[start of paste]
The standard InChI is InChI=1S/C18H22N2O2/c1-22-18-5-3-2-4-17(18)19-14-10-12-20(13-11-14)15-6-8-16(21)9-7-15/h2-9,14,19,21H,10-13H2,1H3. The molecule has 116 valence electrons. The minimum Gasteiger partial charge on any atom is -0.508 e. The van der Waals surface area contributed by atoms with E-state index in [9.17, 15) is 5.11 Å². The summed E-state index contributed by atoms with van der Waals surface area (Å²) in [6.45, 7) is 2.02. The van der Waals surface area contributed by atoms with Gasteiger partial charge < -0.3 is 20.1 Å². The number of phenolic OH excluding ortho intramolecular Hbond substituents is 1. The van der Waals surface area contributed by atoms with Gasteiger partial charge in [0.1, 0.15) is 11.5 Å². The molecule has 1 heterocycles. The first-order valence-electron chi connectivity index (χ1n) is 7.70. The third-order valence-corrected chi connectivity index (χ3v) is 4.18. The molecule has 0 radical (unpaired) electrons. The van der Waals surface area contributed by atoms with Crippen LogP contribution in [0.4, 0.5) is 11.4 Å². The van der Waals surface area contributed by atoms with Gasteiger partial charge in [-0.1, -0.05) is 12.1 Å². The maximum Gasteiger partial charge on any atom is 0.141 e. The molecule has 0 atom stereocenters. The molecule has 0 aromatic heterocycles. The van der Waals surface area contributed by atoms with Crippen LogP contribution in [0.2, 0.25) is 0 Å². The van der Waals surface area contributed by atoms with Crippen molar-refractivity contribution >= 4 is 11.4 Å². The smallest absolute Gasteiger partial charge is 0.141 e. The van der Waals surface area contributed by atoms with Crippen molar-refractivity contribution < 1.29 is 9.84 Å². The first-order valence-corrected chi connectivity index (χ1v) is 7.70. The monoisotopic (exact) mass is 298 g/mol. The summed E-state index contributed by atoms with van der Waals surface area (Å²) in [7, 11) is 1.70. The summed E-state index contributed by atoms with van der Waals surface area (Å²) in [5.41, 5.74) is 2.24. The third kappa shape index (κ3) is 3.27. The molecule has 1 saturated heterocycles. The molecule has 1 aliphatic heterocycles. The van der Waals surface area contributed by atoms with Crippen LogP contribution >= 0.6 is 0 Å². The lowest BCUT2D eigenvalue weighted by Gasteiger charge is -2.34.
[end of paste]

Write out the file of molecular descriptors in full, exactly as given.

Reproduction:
The standard InChI is InChI=1S/C18H22N2O2/c1-22-18-5-3-2-4-17(18)19-14-10-12-20(13-11-14)15-6-8-16(21)9-7-15/h2-9,14,19,21H,10-13H2,1H3. The molecule has 116 valence electrons. The minimum Gasteiger partial charge on any atom is -0.508 e. The van der Waals surface area contributed by atoms with E-state index in [9.17, 15) is 5.11 Å². The summed E-state index contributed by atoms with van der Waals surface area (Å²) in [6.45, 7) is 2.02. The van der Waals surface area contributed by atoms with Gasteiger partial charge < -0.3 is 20.1 Å². The number of phenolic OH excluding ortho intramolecular Hbond substituents is 1. The van der Waals surface area contributed by atoms with Gasteiger partial charge in [0.1, 0.15) is 11.5 Å². The molecule has 1 heterocycles. The first-order valence-electron chi connectivity index (χ1n) is 7.70. The third-order valence-corrected chi connectivity index (χ3v) is 4.18. The molecule has 0 radical (unpaired) electrons. The van der Waals surface area contributed by atoms with Crippen LogP contribution in [0.4, 0.5) is 11.4 Å². The van der Waals surface area contributed by atoms with Gasteiger partial charge in [-0.1, -0.05) is 12.1 Å². The maximum Gasteiger partial charge on any atom is 0.141 e. The molecule has 0 atom stereocenters. The molecule has 0 aromatic heterocycles. The van der Waals surface area contributed by atoms with Crippen LogP contribution in [0.2, 0.25) is 0 Å². The van der Waals surface area contributed by atoms with Crippen molar-refractivity contribution >= 4 is 11.4 Å². The smallest absolute Gasteiger partial charge is 0.141 e. The van der Waals surface area contributed by atoms with Crippen molar-refractivity contribution < 1.29 is 9.84 Å². The first-order valence-corrected chi connectivity index (χ1v) is 7.70. The monoisotopic (exact) mass is 298 g/mol. The summed E-state index contributed by atoms with van der Waals surface area (Å²) in [7, 11) is 1.70. The summed E-state index contributed by atoms with van der Waals surface area (Å²) in [5.41, 5.74) is 2.24. The third kappa shape index (κ3) is 3.27. The molecule has 1 saturated heterocycles. The molecule has 1 aliphatic heterocycles. The van der Waals surface area contributed by atoms with Crippen LogP contribution >= 0.6 is 0 Å². The lowest BCUT2D eigenvalue weighted by Gasteiger charge is -2.34.